Stocks Can Still Climb, But Selectivity Is Key

The U.S. economy and U.S. stocks have both enjoyed surprising strength over the last decade. By keeping interest rates at record lows, the Federal Reserve and other central banks have been providing ongoing monetary support that has produced the longest economic expansion in history, even if the pace of growth has been relatively slow.

Global manufacturing and trade levels, however, have been lagging since the expansion began 10 years ago, and experienced significant slumps in 2011/2012 and 2014/2015. In both cases, strong consumer spending and a solid jobs market helped prevent the drop in manufacturing and trade from pulling the broader economy into recession. The U.S. has experienced a similar environment in 2019. While trade and manufacturing have been lagging, there is still some hope for a phase one U.S./China trade deal and global manufacturing levels appear to be stabilizing. We expect we are in the midst of another period when recession fears will successfully be staved off for now.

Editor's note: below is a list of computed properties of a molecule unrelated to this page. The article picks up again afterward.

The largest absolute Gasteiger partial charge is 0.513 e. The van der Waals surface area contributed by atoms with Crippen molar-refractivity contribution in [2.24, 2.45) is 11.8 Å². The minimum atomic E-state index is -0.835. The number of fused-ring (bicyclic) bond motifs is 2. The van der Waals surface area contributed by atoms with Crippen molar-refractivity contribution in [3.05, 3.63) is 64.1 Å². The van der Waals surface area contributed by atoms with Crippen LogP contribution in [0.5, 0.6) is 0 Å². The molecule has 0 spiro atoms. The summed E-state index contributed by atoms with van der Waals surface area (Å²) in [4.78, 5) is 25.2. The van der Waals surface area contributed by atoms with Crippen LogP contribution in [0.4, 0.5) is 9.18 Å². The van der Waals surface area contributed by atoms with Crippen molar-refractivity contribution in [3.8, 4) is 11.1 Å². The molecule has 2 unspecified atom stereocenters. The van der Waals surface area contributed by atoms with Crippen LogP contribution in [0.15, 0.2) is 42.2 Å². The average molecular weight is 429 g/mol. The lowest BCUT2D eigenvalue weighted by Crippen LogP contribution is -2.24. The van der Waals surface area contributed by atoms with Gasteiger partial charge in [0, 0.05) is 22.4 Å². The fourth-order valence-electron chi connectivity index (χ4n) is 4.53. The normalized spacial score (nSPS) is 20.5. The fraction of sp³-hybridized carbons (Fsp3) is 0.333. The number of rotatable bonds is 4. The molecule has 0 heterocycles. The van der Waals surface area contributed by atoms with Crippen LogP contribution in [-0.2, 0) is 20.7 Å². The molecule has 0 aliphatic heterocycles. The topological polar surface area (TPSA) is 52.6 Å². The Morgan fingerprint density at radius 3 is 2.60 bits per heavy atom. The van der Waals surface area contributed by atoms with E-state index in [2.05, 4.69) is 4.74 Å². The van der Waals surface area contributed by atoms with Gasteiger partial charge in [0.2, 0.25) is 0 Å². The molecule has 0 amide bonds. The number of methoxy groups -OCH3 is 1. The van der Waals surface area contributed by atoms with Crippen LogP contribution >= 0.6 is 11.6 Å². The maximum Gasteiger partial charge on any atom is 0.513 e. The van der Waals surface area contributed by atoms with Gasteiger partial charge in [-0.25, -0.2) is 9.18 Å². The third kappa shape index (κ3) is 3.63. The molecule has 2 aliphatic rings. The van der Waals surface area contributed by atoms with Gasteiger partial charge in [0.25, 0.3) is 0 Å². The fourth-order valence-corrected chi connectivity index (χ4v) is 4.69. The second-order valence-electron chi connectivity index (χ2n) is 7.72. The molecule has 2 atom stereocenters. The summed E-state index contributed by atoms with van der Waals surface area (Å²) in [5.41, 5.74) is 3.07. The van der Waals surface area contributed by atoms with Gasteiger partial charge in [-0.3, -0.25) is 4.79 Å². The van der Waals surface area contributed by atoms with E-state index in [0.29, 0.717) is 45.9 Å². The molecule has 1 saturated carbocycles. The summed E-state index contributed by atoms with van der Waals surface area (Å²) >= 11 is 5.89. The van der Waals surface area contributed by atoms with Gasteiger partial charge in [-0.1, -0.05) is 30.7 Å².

We are generally positive on the global economy. Stocks have been climbing as investors have been discounting recession fears. We have been arguing, however, that markets may be getting ahead of fundamentals. We do not expect a sharp pickup in economic or corporate earnings growth, and we are concerned that the broad market may be pricing in such an environment.

As such, we would say that we are only modestly constructive on equities heading into next year. This doesn’t mean, however, that we are not finding opportunities. While broad market U.S. indices have been setting records, parts of the global market remain behind their highs of 2018. Many countries outside of the U.S. – as well as U.S. areas such as small caps, financials and resource-related stocks – have yet to return as strongly, which suggests that value can still be found. In sum, this looks to be a stock-pickers environment where selectivity is key.

Robert C. Doll, CFA, is chief equity strategist and senior portfolio manager at Nuveen.


1 Source: Bloomberg, Morningstar Direct and FactSet
2 Source: Bureau of Labor Statistics
3 Source: Institute of Supply Management
4 Source: University of Michigan
5 Source: Markit Economics

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